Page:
Could life ever be sane again

If this disease can get to the Royal family and the Parliament, what is left for all the rest, people in London ask themselves

The Smiths' song Panic from 1986 sounds strangely familiar nowadays

Londoners are known for flooding the parks on a typical Sunday afternoon when the sun is happening to be shining occasionally. Thousands of people are having picknicks, playing games or just enjoying the day with their friends and families. Greenwich park is full of tourists and locals per usual and everyone pretends things are fine.

When walking among all those happy people you could almost forget that in the previous weeks people were storming the supermarkets and filling their carts with all the essentials they could think of to the point where all the shelves were lacking toilet paper, canned goods and everything that is long-lasting.

British supermarkets are famous for their fast home deliveries so you could expect when ordering groceries that you’ll get them as soon as the next day. However, the news that the coronavirus had reached Britain and the fear of the unknown made millions of people stockpile at once which made the waiting time for delivery more than two weeks.

And the fun part? You order £50-£60 worth of groceries and by the time your delivery comes, you only get £10 worth of them, as all the other stuff had finished. And if you happen to be willing to go to the shop, you wouldn’t find anything. But restaurants are still working, shopping centres are full, the tube is crowded in rush hours as if nothing is happening. Some people were starting to work from home although not mandatory.

Remember the Sunday afternoon I was talking about? It is the 22 March and at 6pm, Prime Minister Boris Johnson announces that from Monday London is on lockdown. People were expecting this from quite a while as the news about Italy were scary, and even scarier was the fact that Britain was following similar trend in the spread of COVID-19. From the 23 March all schools, universities, restaurants and shops that are not selling food and essential items are closed.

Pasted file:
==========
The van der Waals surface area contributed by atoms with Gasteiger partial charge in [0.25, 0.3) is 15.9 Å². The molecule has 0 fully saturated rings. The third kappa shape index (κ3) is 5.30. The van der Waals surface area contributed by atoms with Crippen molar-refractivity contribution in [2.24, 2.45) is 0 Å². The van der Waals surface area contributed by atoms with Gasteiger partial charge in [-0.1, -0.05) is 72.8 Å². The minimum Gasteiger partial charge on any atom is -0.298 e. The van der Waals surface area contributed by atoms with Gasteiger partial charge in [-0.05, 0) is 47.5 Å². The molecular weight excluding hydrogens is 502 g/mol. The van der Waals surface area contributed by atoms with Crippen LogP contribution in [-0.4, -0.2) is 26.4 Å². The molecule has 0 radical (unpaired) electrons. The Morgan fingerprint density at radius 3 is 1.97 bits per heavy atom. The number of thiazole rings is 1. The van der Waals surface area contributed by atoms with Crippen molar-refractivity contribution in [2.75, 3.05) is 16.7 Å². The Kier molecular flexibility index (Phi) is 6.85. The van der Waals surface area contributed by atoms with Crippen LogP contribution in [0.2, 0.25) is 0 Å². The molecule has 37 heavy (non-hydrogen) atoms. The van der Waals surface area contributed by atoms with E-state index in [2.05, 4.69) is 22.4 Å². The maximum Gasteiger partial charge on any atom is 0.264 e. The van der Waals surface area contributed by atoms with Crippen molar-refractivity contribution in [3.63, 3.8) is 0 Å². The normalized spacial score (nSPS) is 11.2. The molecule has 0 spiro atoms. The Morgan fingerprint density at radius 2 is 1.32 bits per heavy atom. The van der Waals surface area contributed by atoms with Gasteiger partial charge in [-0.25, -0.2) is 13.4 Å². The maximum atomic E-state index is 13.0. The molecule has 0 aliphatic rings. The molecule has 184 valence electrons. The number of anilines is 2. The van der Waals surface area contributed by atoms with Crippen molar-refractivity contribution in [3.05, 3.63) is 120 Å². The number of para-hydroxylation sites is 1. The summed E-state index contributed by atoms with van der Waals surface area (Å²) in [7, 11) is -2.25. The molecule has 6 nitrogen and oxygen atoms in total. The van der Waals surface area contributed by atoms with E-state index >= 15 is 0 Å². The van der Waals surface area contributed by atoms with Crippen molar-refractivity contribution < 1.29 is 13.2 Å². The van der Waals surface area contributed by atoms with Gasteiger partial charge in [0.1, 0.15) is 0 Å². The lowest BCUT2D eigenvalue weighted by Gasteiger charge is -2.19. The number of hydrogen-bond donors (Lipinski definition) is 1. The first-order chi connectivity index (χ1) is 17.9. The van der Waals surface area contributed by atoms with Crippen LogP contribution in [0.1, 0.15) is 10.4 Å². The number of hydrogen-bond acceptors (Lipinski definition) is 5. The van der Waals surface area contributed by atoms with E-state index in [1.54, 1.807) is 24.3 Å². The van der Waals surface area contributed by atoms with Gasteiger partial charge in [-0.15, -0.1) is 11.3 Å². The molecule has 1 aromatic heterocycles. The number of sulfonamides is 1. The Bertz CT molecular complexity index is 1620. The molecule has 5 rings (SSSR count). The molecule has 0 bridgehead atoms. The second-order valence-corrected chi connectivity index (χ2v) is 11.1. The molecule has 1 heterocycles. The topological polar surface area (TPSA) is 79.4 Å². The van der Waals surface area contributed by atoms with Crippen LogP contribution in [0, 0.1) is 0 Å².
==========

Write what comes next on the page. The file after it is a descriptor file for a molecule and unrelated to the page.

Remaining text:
Places of worship are closed. Weddings are cancelled. People are advised to work from home unless they are key workers who need to attend to their jobs. Now shops are allowing a limited number of people at a time so the queues for the local supermarkets happen to be few blocks down the street. The lockdown is still not as strict as in other countries. People are allowed one exercise per day, so the next thing you know is that the local park is still full. There are no fines, no police every couple of feet.

Two days after the lockdown has started, Prince Charles tests positive for COVID-19 which spreads fear for the entire royal family and Her Majesty herself. Boris Johnson has previously warned that thousands of people will get infected and many would die, but nonetheless it is different for Brits when it hits the Royals. More so, when the Prime Minister who was defiant against locking down his country, contracts the coronavirus himself.

Boris Johnson has tested positive on the 27 March and on the 6 April was admitted to intensive care as his symptoms got drastically worse. So now people are fearing, if this disease can get to the Royal family and the Parliament, what is left for all the rest? People are advised to self-isolate and not contact the emergency services or even their GP if their symptoms are mild, otherwise the NHS would collapse. The beloved ExCel centre, which is known for fun events, all kinds of conferences, conventions and exhibitions is now turned into Nightingale field hospital and there is an “army” of over 750 000 volunteers to help the NHS.

Now people are worried not only for their health, but their livelihood as well. If they cannot go to work, how can they pay their rent? Before falling ill, himself, PM Boris Johnson again came forward with an emergency legislation to protect renters from eviction and a set of other financial measures are introduced to help businesses to pay for supplies, rent and salaries. Furthermore, moral support comes from her Majesty the Queen in a speech on the 5 April when she broadcasted to the nation words of inspiration and encouragement.

She concluded that "We will succeed, and that success will belong to each and every one of us" and these words came as a wind of hope that everything will be alright eventually and the next time we go on a Sunday sunny day for a walk in the park, we won’t have to worry about a single thing.

Radoslava Radkova is 23 years old and was born in Sofia, Bulgaria. She got a Bachelor’s degree in Marketing from the University of Greenwich in London, UK as well as Master’s degree in International Business from Cass Business School in London, UK. Her story about the current situation in London, UK is written specially for EUROPOST

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